What motivates you more—being told what you should do for Christ or what Christ has already done for you?
Personally, I’m motivated by hearing what Christ did for me, an unworthy sinner. The more I’m amazed at the Lord’s love and mercy, the more I want to serve Him.
By the way, that’s a common New Testament strategy—to motivate Christians to live for Christ by first proclaiming the good news of what Christ has done and then urging us to live in light of that truth. In a previous blog, I noted that Robert Koester called these “gospel motivations.” As you read the New Testament, you’ll find that the writers looked at Christ’s work from many different angles to explain what He did for us. I call those redemption truths. Then they would often urge us to live for Christ in light of that. I call those response truths.
One of the big themes of these motivations is what Koester called “the gospel of death and life.” That group of passages uses the imagery of dying and rising with Christ as motivation for Christian living.
For example, here’s how Paul uses that dynamic between death and life in Romans 6. I’ve put what I call the redemption truth in bold and the response truth in italics:
What shall we say, then? Shall we go on sinning so that grace may increase? By no means! We are those who have died to sin; how can we live in it any longer? (Rom 6:1-2 NIV).
For context, Paul was responding to a common objection to his grace preaching. When you make clear that salvation is by grace—which means you cannot earn or keep it through good behavior—people will object that message encourages sinful behavior. Indeed, someone might reason, shouldn’t we keep sinning so that God’s grace can increase over it? If no one has ever asked you that question, then you’re probably not preaching grace.
Paul’s response wasn’t to deny that someone could continue in sin. Believers still have free will, and we can still choose to disobey God. Instead, Paul insisted that kind of attitude is theologically inconceivable. It makes no sense, given the gospel. Why not? Because we died to sin. If you died to it, why would you live in it any longer? It has no power or authority over you. It’s not what you belong to anymore, so how could you possibly continue living in it? So here are the two categories of truth—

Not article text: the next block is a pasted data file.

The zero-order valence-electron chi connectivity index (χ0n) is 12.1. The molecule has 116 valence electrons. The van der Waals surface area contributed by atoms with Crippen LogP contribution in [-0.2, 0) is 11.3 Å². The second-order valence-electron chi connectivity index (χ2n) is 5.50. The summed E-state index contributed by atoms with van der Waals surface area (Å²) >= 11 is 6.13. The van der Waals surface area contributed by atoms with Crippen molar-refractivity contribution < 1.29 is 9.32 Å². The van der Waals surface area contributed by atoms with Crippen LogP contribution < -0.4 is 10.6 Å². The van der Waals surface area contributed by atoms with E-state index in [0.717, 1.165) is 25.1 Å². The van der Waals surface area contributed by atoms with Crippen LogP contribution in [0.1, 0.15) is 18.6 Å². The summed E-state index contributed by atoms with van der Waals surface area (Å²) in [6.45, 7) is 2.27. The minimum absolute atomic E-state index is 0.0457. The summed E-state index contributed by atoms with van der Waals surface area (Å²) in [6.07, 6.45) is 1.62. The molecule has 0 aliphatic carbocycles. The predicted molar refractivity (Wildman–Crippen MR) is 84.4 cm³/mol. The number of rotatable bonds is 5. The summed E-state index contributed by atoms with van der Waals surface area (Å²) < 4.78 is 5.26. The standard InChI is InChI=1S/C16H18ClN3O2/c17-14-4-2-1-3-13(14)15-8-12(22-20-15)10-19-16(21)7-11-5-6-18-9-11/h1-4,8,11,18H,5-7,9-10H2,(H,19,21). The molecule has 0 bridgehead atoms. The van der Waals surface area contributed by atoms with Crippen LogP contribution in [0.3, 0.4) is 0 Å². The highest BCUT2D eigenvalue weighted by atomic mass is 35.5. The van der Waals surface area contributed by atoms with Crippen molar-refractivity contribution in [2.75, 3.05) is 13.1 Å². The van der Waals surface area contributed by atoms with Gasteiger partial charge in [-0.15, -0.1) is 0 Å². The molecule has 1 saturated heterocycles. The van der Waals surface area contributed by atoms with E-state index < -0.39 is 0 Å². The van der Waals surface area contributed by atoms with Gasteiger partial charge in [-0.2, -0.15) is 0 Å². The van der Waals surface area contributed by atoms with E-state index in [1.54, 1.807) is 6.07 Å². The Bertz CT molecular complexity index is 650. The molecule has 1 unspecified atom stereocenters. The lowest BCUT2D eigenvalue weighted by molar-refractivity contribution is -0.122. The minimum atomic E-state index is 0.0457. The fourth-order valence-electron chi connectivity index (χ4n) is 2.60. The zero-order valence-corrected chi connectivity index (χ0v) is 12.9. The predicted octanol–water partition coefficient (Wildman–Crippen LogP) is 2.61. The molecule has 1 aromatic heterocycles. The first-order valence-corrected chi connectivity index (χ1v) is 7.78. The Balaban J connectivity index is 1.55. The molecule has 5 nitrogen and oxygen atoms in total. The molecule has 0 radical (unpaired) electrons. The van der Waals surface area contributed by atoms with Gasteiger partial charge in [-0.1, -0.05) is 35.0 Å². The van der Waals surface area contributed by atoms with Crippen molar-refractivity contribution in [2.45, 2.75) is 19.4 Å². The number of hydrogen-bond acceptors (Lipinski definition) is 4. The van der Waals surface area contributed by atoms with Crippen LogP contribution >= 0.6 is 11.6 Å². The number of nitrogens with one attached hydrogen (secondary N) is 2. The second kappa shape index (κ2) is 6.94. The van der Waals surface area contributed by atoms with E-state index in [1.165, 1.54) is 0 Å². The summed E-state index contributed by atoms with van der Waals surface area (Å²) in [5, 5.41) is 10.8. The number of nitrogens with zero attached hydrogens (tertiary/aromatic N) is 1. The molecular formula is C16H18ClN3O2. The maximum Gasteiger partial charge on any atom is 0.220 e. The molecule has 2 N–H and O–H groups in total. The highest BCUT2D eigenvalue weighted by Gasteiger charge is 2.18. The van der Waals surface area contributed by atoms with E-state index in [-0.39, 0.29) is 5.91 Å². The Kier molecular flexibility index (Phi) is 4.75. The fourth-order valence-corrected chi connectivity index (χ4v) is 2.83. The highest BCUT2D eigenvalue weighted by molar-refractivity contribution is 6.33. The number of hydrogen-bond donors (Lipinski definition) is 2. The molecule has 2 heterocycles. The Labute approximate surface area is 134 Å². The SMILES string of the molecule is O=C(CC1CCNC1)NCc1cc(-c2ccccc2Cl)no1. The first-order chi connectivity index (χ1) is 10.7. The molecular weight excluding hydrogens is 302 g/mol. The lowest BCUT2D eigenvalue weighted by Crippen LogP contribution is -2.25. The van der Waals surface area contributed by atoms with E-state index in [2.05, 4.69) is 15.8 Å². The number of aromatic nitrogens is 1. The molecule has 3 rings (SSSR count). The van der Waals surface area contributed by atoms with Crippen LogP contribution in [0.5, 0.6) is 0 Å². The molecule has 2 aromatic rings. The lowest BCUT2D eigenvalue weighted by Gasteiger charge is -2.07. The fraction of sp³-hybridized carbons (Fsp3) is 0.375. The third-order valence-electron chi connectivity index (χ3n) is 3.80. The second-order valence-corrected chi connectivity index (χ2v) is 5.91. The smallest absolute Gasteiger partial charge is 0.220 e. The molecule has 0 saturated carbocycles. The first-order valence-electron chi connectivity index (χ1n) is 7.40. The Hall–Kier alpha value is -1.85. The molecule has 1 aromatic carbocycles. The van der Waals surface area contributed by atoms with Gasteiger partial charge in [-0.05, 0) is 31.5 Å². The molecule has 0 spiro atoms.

Redemption truth: You have died to sin.
Response truth: Therefore, do not live in it any longer.
Next, in vv 3-4, Paul continued to show why the believer’s new position makes continuing to sin inconceivable:
Or don’t you know that all of us who were baptized into Christ Jesus were baptized into his death? We were therefore buried with him through baptism into death in order that, just as Christ was raised from the dead through the glory of the Father, we too may live a new life (Rom 6:3-4 NIV).
This part of Paul’s argument hinges on the meaning of baptism. Whether you think this refers to what water baptism does, what it represents, or whether it is really about Spirit baptism, the point is the same—baptism reveals a truth about us.
Redemption truth: You were united to Christ in His death and resurrection.
Response truth: Therefore, live a new life.
Again, Paul wasn’t trying to motivate the Romans by urging them to strive as hard as they could to be good Christians because they were already strong, smart, or good enough to do it on their own. Instead, he was motivating them with gospel truths.
Why shouldn't you sin? Because you died with Christ. Why live a God-pleasing life? Because Christ was raised from the dead, and He raised you with Him. Now, live like it!
Let me give you one more example:
In the same way, count yourselves dead to sin but alive to God in Christ Jesus. Therefore do not let sin reign in your mortal body so that you obey its evil desires (Rom 6:11-12).
Redemption truth: You are dead to sin but alive to God in Christ.
Response truth: Do not let sin reign in your body or obey it.
Gospel motivations begin with assurance—you’re already dead to sin and alive to God. That issue was settled forever the moment you put your faith in Christ. That’s how God sees you in Christ. The more you see yourself in light of that redemption truth, the more your daily life will reflect it.
Send your questions or comments to Shawn.